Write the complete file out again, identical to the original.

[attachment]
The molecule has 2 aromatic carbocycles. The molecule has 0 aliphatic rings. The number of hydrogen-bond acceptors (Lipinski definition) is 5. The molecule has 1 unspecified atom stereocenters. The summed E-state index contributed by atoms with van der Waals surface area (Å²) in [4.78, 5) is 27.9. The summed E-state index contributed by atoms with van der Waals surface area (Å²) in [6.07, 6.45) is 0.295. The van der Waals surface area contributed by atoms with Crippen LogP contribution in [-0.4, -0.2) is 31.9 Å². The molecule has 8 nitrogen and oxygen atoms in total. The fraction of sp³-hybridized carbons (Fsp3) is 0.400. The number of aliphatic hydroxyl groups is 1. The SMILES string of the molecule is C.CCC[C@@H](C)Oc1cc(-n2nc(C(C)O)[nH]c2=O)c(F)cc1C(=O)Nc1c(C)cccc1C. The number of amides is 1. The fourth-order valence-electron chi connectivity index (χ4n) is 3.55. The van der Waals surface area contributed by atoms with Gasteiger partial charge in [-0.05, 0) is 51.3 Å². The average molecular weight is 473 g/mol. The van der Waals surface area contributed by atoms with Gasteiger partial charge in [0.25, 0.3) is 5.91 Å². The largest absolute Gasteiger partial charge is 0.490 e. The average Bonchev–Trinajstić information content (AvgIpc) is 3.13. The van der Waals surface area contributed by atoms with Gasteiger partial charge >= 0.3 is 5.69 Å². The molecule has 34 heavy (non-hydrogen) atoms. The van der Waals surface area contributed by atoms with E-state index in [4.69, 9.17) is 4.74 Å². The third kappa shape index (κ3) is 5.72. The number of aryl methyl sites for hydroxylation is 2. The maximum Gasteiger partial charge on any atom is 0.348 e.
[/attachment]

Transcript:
The molecule has 2 aromatic carbocycles. The molecule has 0 aliphatic rings. The number of hydrogen-bond acceptors (Lipinski definition) is 5. The molecule has 1 unspecified atom stereocenters. The summed E-state index contributed by atoms with van der Waals surface area (Å²) in [4.78, 5) is 27.9. The summed E-state index contributed by atoms with van der Waals surface area (Å²) in [6.07, 6.45) is 0.295. The van der Waals surface area contributed by atoms with Crippen LogP contribution in [-0.4, -0.2) is 31.9 Å². The molecule has 8 nitrogen and oxygen atoms in total. The fraction of sp³-hybridized carbons (Fsp3) is 0.400. The number of aliphatic hydroxyl groups is 1. The SMILES string of the molecule is C.CCC[C@@H](C)Oc1cc(-n2nc(C(C)O)[nH]c2=O)c(F)cc1C(=O)Nc1c(C)cccc1C. The number of amides is 1. The fourth-order valence-electron chi connectivity index (χ4n) is 3.55. The van der Waals surface area contributed by atoms with Gasteiger partial charge in [-0.05, 0) is 51.3 Å². The average molecular weight is 473 g/mol. The van der Waals surface area contributed by atoms with Gasteiger partial charge in [0.25, 0.3) is 5.91 Å². The largest absolute Gasteiger partial charge is 0.490 e. The average Bonchev–Trinajstić information content (AvgIpc) is 3.13. The van der Waals surface area contributed by atoms with Gasteiger partial charge >= 0.3 is 5.69 Å². The molecule has 34 heavy (non-hydrogen) atoms. The van der Waals surface area contributed by atoms with E-state index in [4.69, 9.17) is 4.74 Å². The third kappa shape index (κ3) is 5.72. The number of aryl methyl sites for hydroxylation is 2. The maximum Gasteiger partial charge on any atom is 0.348 e.